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dc.contributor.authorDameh, Mustafaen_NZ
dc.contributor.authorWhigham, Peter Aen_NZ
dc.contributor.authorStanton, Jo-Annen_NZ
dc.contributor.authorGreen, Daviden_NZ
dc.date.available2011-04-07T03:03:08Z
dc.date.copyright2004-11en_NZ
dc.identifier.citationDameh, M., Whigham, P. A., Stanton, J.A., & Green, D. (2004, November). Spatial location of genes within cells in gene interaction networks. Presented at the 16th Annual Colloquium of the Spatial Information Research Centre (SIRC 2004: A Spatio-temporal Workshop).en
dc.identifier.urihttp://hdl.handle.net/10523/801
dc.descriptionOnly the abstract was published in the proceedings. There is no full text.en_NZ
dc.description.abstractText mining techniques have become a popular method for discovering relationships between genes based on searching the biomedical literature. The co-occurrence of gene names within individual documents is used to produce hypothetical interaction networks, which are used to explore hypotheses regarding gene interaction. However, the incorporation of the spatial interaction between gene products, although highly informative to the biologists, has largely been ignored. Although the use of interaction networks has some promise, there are additional sources of information within literature that is not normally exploited. In particular, gene interaction is a significantly spatial activity, with genes being expressed in different ways depending on where they are located within a cell. Biomedical literature uses a set of keywords that describe an abstract set of locations or compartments within a cell, and these are often used in conjunction with the description of gene activity. The incorporation of spatial relationships between network elements within the cell is likely to increase the interpretation and value of these hypothetical networks. For example, the cells physical space can be shown when producing a visualization of the gene network. The topological relationship between abstract cell sites can be used to verify and isolate gene interactions according to their spatial location within the cell. This talk will present a methodology for incorporating spatial location of genes into gene interaction networks and the challenges that are likely to be faced when applying this approach.en_NZ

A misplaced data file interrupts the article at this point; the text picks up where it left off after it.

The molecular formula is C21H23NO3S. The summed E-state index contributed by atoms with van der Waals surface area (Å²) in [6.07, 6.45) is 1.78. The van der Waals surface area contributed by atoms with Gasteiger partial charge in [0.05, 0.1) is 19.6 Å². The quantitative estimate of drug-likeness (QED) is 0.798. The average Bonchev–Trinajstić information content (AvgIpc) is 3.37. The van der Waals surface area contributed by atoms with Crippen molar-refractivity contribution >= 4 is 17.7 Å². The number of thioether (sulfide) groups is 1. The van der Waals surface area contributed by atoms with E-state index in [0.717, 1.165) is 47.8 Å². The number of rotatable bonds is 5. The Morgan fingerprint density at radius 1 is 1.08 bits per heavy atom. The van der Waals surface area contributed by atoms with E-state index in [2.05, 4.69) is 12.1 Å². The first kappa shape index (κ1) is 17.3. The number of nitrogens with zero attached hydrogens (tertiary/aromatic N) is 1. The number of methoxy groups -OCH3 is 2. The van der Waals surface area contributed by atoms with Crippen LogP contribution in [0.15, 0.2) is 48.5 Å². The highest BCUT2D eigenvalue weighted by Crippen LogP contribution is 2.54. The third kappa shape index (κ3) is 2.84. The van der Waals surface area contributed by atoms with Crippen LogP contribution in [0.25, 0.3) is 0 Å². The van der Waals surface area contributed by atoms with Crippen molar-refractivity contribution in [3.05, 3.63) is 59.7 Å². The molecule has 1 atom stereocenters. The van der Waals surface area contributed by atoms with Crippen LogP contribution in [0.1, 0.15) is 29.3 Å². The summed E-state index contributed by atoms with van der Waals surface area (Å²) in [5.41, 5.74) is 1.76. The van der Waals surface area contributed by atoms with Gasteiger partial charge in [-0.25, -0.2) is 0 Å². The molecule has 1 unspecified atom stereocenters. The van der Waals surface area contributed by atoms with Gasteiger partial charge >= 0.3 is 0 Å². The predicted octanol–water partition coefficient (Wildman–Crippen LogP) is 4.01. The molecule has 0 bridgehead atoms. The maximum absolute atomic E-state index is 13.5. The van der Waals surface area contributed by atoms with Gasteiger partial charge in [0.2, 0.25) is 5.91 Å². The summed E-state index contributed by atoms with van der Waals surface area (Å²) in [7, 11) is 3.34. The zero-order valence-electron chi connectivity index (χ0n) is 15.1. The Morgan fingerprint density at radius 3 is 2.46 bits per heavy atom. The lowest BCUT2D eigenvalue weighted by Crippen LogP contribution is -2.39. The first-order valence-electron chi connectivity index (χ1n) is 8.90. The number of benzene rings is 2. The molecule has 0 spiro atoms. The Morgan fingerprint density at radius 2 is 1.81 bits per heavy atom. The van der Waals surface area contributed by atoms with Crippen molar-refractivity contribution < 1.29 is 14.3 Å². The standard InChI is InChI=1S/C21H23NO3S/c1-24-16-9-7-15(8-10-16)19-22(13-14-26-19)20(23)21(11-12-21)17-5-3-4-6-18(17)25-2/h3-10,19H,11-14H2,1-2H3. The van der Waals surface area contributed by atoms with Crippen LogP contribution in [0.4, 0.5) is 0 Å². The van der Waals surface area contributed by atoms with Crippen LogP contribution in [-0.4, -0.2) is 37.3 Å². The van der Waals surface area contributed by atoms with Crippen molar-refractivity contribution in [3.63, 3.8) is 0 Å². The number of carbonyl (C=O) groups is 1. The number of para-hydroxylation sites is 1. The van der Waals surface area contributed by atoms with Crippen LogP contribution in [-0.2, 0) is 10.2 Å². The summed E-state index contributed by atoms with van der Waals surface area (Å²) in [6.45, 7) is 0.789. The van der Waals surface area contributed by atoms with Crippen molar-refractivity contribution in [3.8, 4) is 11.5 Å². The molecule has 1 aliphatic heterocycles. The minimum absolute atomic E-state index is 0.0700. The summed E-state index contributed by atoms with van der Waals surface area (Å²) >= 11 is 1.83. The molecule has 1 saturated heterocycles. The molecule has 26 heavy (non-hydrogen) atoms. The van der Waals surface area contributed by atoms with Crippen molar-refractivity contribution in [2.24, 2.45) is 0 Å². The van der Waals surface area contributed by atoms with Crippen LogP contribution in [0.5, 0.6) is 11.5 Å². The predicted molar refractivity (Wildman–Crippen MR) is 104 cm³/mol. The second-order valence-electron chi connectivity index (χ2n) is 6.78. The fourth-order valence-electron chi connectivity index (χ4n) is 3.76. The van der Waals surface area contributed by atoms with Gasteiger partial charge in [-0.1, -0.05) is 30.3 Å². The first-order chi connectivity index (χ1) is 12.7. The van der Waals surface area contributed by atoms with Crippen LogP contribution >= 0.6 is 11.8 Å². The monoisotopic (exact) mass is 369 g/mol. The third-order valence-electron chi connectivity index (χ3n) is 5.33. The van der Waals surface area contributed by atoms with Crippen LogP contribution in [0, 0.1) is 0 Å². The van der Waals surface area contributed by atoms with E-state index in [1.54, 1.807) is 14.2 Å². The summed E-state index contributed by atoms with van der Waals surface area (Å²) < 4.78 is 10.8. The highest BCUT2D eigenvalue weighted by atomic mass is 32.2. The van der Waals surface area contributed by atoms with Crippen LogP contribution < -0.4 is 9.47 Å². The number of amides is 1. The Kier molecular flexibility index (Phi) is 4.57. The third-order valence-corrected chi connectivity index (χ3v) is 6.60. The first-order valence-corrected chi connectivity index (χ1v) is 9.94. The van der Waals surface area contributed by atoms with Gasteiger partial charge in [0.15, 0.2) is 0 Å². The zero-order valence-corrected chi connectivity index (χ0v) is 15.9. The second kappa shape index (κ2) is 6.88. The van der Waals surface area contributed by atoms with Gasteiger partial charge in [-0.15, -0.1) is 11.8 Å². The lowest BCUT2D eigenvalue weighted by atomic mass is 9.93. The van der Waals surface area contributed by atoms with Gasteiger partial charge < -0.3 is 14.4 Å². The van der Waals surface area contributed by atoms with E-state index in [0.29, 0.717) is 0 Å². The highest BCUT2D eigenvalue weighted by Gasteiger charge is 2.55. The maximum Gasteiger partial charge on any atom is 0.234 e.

dc.format.mimetypeapplication/pdf
dc.relation.urihttp://www.business.otago.ac.nz/SIRC05/conferences/2004/14_Dameh.pdfen_NZ
dc.subjectphysical spaceen_NZ
dc.subjectgene networksen_NZ
dc.subjectvisualisationen_NZ
dc.subjectgene locationen_NZ
dc.subject.lcshQR Microbiologyen_NZ
dc.subject.lcshQR180 Immunologyen_NZ
dc.subject.lcshQR355 Virologyen_NZ
dc.subject.lcshQM Human anatomyen_NZ
dc.titleSpatial location of genes within cells in gene interaction networksen_NZ
dc.typeConference or Workshop Item (Oral presentation)en_NZ
dc.description.versionPublisheden_NZ
otago.date.accession2005-11-30en_NZ
otago.relation.pages57en_NZ
otago.openaccessOpen
dc.identifier.eprints102en_NZ
dc.description.refereedNon Peer Revieweden_NZ
otago.school.eprintsSpatial Information Research Centreen_NZ
otago.school.eprintsInformation Scienceen_NZ
otago.school.eprintsAnatomy & Structural Biologyen_NZ
otago.event.dates29-30 November 2004en_NZ
otago.event.placeDunedin, New Zealanden_NZ
otago.event.typeconferenceen_NZ
otago.event.title16th Annual Colloquium of the Spatial Information Research Centre (SIRC 2004: A Spatio-temporal Workshop)en_NZ
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